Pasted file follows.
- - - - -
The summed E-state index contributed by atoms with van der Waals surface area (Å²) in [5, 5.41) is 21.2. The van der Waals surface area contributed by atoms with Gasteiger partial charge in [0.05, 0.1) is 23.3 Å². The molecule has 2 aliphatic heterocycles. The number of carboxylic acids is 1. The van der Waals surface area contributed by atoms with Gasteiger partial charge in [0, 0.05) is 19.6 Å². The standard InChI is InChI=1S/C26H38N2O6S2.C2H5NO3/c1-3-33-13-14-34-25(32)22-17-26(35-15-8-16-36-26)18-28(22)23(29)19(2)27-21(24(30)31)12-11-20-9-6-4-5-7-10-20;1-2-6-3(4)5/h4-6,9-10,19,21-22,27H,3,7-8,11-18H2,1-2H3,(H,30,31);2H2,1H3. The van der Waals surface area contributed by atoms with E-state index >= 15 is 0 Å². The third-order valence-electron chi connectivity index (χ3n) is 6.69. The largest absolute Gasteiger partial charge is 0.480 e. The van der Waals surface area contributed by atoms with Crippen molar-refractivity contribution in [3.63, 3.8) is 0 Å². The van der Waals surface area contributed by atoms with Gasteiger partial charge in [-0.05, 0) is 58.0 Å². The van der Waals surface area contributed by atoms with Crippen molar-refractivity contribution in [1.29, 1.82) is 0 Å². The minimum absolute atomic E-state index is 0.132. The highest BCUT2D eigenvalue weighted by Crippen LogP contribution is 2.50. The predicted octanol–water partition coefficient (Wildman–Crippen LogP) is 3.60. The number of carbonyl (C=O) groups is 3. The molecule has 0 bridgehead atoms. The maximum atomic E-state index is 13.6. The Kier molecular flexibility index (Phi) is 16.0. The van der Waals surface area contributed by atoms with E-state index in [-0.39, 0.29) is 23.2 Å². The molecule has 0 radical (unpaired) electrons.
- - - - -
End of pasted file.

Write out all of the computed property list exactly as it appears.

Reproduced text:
The summed E-state index contributed by atoms with van der Waals surface area (Å²) in [5, 5.41) is 21.2. The van der Waals surface area contributed by atoms with Gasteiger partial charge in [0.05, 0.1) is 23.3 Å². The molecule has 2 aliphatic heterocycles. The number of carboxylic acids is 1. The van der Waals surface area contributed by atoms with Gasteiger partial charge in [0, 0.05) is 19.6 Å². The standard InChI is InChI=1S/C26H38N2O6S2.C2H5NO3/c1-3-33-13-14-34-25(32)22-17-26(35-15-8-16-36-26)18-28(22)23(29)19(2)27-21(24(30)31)12-11-20-9-6-4-5-7-10-20;1-2-6-3(4)5/h4-6,9-10,19,21-22,27H,3,7-8,11-18H2,1-2H3,(H,30,31);2H2,1H3. The van der Waals surface area contributed by atoms with E-state index >= 15 is 0 Å². The third-order valence-electron chi connectivity index (χ3n) is 6.69. The largest absolute Gasteiger partial charge is 0.480 e. The van der Waals surface area contributed by atoms with Crippen molar-refractivity contribution in [3.63, 3.8) is 0 Å². The van der Waals surface area contributed by atoms with Gasteiger partial charge in [-0.05, 0) is 58.0 Å². The van der Waals surface area contributed by atoms with Crippen molar-refractivity contribution in [1.29, 1.82) is 0 Å². The minimum absolute atomic E-state index is 0.132. The highest BCUT2D eigenvalue weighted by Crippen LogP contribution is 2.50. The predicted octanol–water partition coefficient (Wildman–Crippen LogP) is 3.60. The number of carbonyl (C=O) groups is 3. The molecule has 0 bridgehead atoms. The maximum atomic E-state index is 13.6. The Kier molecular flexibility index (Phi) is 16.0. The van der Waals surface area contributed by atoms with E-state index in [-0.39, 0.29) is 23.2 Å². The molecule has 0 radical (unpaired) electrons.